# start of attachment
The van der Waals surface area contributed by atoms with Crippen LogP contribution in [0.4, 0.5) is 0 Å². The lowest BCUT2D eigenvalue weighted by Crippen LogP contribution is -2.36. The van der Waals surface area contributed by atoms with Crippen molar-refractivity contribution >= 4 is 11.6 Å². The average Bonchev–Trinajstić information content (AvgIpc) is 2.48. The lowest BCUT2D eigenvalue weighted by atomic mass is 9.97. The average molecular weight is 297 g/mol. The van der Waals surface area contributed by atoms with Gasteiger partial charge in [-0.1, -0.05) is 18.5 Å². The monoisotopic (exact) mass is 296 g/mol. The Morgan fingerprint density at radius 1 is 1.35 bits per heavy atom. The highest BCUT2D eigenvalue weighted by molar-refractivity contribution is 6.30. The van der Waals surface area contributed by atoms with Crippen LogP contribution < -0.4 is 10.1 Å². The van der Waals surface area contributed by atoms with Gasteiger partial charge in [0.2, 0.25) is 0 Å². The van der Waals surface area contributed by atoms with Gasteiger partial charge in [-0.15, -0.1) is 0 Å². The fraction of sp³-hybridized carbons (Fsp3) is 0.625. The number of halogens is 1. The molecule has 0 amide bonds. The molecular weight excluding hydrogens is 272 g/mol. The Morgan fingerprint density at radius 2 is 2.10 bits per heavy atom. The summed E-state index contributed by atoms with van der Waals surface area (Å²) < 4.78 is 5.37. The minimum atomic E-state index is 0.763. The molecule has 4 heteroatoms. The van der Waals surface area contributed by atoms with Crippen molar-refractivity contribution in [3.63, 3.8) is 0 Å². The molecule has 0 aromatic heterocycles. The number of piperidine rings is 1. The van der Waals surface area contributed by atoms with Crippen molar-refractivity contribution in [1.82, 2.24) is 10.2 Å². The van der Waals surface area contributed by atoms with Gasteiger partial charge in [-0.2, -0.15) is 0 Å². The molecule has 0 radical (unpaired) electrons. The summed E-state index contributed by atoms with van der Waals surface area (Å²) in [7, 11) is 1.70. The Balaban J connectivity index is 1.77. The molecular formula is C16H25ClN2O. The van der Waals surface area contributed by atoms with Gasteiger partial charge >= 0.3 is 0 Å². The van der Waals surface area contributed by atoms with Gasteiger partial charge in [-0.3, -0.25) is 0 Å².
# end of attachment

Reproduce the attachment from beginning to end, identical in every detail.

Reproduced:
The van der Waals surface area contributed by atoms with Crippen LogP contribution in [0.4, 0.5) is 0 Å². The lowest BCUT2D eigenvalue weighted by Crippen LogP contribution is -2.36. The van der Waals surface area contributed by atoms with Crippen molar-refractivity contribution >= 4 is 11.6 Å². The average Bonchev–Trinajstić information content (AvgIpc) is 2.48. The lowest BCUT2D eigenvalue weighted by atomic mass is 9.97. The average molecular weight is 297 g/mol. The van der Waals surface area contributed by atoms with Gasteiger partial charge in [-0.1, -0.05) is 18.5 Å². The monoisotopic (exact) mass is 296 g/mol. The Morgan fingerprint density at radius 1 is 1.35 bits per heavy atom. The highest BCUT2D eigenvalue weighted by molar-refractivity contribution is 6.30. The van der Waals surface area contributed by atoms with Crippen LogP contribution < -0.4 is 10.1 Å². The van der Waals surface area contributed by atoms with Gasteiger partial charge in [0.2, 0.25) is 0 Å². The van der Waals surface area contributed by atoms with Gasteiger partial charge in [-0.15, -0.1) is 0 Å². The fraction of sp³-hybridized carbons (Fsp3) is 0.625. The number of halogens is 1. The molecule has 0 amide bonds. The molecular weight excluding hydrogens is 272 g/mol. The Morgan fingerprint density at radius 2 is 2.10 bits per heavy atom. The summed E-state index contributed by atoms with van der Waals surface area (Å²) < 4.78 is 5.37. The minimum atomic E-state index is 0.763. The molecule has 4 heteroatoms. The van der Waals surface area contributed by atoms with Crippen molar-refractivity contribution in [3.63, 3.8) is 0 Å². The molecule has 0 aromatic heterocycles. The number of piperidine rings is 1. The van der Waals surface area contributed by atoms with Crippen molar-refractivity contribution in [1.82, 2.24) is 10.2 Å². The van der Waals surface area contributed by atoms with Gasteiger partial charge in [-0.2, -0.15) is 0 Å². The molecule has 0 radical (unpaired) electrons. The summed E-state index contributed by atoms with van der Waals surface area (Å²) in [7, 11) is 1.70. The Balaban J connectivity index is 1.77. The molecular formula is C16H25ClN2O. The van der Waals surface area contributed by atoms with Gasteiger partial charge >= 0.3 is 0 Å². The van der Waals surface area contributed by atoms with Gasteiger partial charge in [-0.3, -0.25) is 0 Å².